The best college coaches are real teachers. The trick is to get rid of the clowns who think they’re paid seven figures to watch film and run slush funds. If an NCAA Division I coach isn’t capable of teaching a class to the general student body, they shouldn’t be employed.
Coaches are at once overpaid yet underappreciated as instructors. We should ask more of them — and in the process, make it harder for college presidents to rationalize hiring frauds.
It doesn’t seem like too much to insist that Nick Saban, in return for his millions in yearly salary, be capable of devising an academically worthwhile and coherent lecture course, with a syllabus and reading list, that’s offered each semester to all Alabama undergraduates.
A few years ago, Duke asked the question, why should Mike Krzyzewski’s teaching on leadership be restricted to a handful of ballplayers? After all, corporations pay good money to hear Krzyzewski lecture. The result was the Coach K Center on Leadership and Ethics, a program at Duke’s business school through which Krzyzewski does some teaching and writing for MBA students each offseason. How about we export that concept throughout college athletics, and ask coaches to share their coaching with all students?
“I don’t think there’s any question that the principles they teach, whether leadership or organization, would be wildly popular and really useful to anyone,” says Jay Bilas, the former Duke player and ESPN broadcaster.
“Every coach will tell you, ‘Hey, I love to teach,’ ” says Kara Lawson, the former Tennessee basketball player who is an ESPN broadcaster and WNBA player. “That’s at the core of any coach, because you can’t be successful in that environment if you aren’t at heart a teacher.”
Last week in this space, I proposed that varsity athletes should be allowed to major in sport-performance, similar to kids who major in dance or music or theater, because we need to fundamentally shift how we think about college athletics, and treat them as intellectually worthwhile exercises. The NCAA’s stated “mission” of integrating athletics with academics doesn’t have to be a lip-service farce; let’s really do it. Let’s recognize the deep interest that athletes have in learning a craft. While we’re at it, let’s recognize that coaches — the good ones — teach subjects with valuable content. If we did, we’d feel a lot better about their presence on campus.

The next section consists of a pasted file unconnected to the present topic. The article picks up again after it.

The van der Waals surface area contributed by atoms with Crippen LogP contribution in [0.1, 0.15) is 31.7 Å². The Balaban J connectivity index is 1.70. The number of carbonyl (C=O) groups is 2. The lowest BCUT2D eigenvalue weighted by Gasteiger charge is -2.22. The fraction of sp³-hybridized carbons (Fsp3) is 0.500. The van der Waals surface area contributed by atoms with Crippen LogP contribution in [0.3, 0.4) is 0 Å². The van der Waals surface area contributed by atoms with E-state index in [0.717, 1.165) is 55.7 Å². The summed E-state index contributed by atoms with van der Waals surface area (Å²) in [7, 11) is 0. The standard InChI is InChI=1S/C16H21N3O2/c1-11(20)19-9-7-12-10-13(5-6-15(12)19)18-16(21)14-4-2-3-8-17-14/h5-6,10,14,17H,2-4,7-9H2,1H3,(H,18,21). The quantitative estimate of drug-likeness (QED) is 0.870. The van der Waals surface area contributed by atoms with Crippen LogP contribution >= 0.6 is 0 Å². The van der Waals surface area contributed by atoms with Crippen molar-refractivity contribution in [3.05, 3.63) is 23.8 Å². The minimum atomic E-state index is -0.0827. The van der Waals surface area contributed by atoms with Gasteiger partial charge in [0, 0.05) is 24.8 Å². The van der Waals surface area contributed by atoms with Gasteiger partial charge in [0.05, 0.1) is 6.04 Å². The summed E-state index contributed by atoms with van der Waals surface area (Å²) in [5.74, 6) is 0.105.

This doesn’t mean athletes should be absolved from core curriculum requirements in composition, literature, foreign language, history, economics, math and science. A major is simply an emphasis. It doesn’t mean letting coaches lead exaggerated gym classes, either, with multiple-choice exams that include questions on the definition of “offsides.” It means emphasizing the teaching content of athletics and making coaches — all varsity coaches, from lacrosse to tennis — answerable to academic deans and faculty senates.
People who like to refer to “the academy” will insist that sports has nothing to teach, that it’s an intellectually worthless recreation, and no argument will win them over. But ask any athlete who studied under a good coach, and they will tell you that some of the most effective and inspired teaching they received in four years came from their coaches.
Bilas and Lawson were pretty good models for student-athletes. Bilas majored in political science at Duke, and then received a law degree. He contends basketball was not only intellectually challenging but required as much immersion as law school did.
“I don’t see any difference in terms of the time and the focus and the mental energy,” Bilas said. “It’s not better because it’s athletics, but it’s certainly not worse either. And you don’t see people going through the library and saying, ‘You’re spending way too much time in here.’ It seems like the academy can live with that.”
Lawson majored in business and finance, but she credits Tennessee Coach Pat Summitt with teaching her more about communication than she learned in her public speaking classes. All of Summitt’s teams have to read books about organizational success and executive decision-making, and prepare weekly reports on them — and are responsible for a teaching a chapter to their teammates.
“The stuff you have to remember, the concepts that you have to get down, are difficult, and it’s actually harder than studying for a test,” Lawson says. “When you study for a test, we all used to cram and then dump it off 24 hours later, but you can’t do that in sports. . . . Your recall in sports at the collegiate level has to be instantaneous. And for that to happen, you can’t just study it; you have to freaking own it. And there’s a big difference between studying something and owning it.”
Isn’t that kind of ownership what all teachers wish they could embed in their students?
The best college coaches teach sport as a set of problems and how to tease out the solutions. They don’t just teach content and skill, but how to transfer it into real-world performance through study, organization and communication under pressure. They ask, what happens if you follow a strategy to its logical conclusion? What are the consequences of making things up as you go along? Why do things break down? What are effective fallback principles when skill or strategy breaks down? What are the traits of successful organizations across professional boundaries?
Not all college coaches are great teachers, of course, any more than every member of the English faculty is. Some coaches would no doubt mail in their lectures, or bore people, or dish off their teaching responsibilities to their assistants or to grad students.
Emphasizing the teaching aspect of coaching wouldn’t cure the ills of college sport or eradicate academic fraud. Cheating is a vice, like smoking, that won’t go away. But we can at least sharpen our mind-sets and identify what it is we really want from college athletics, and get the emphasis right.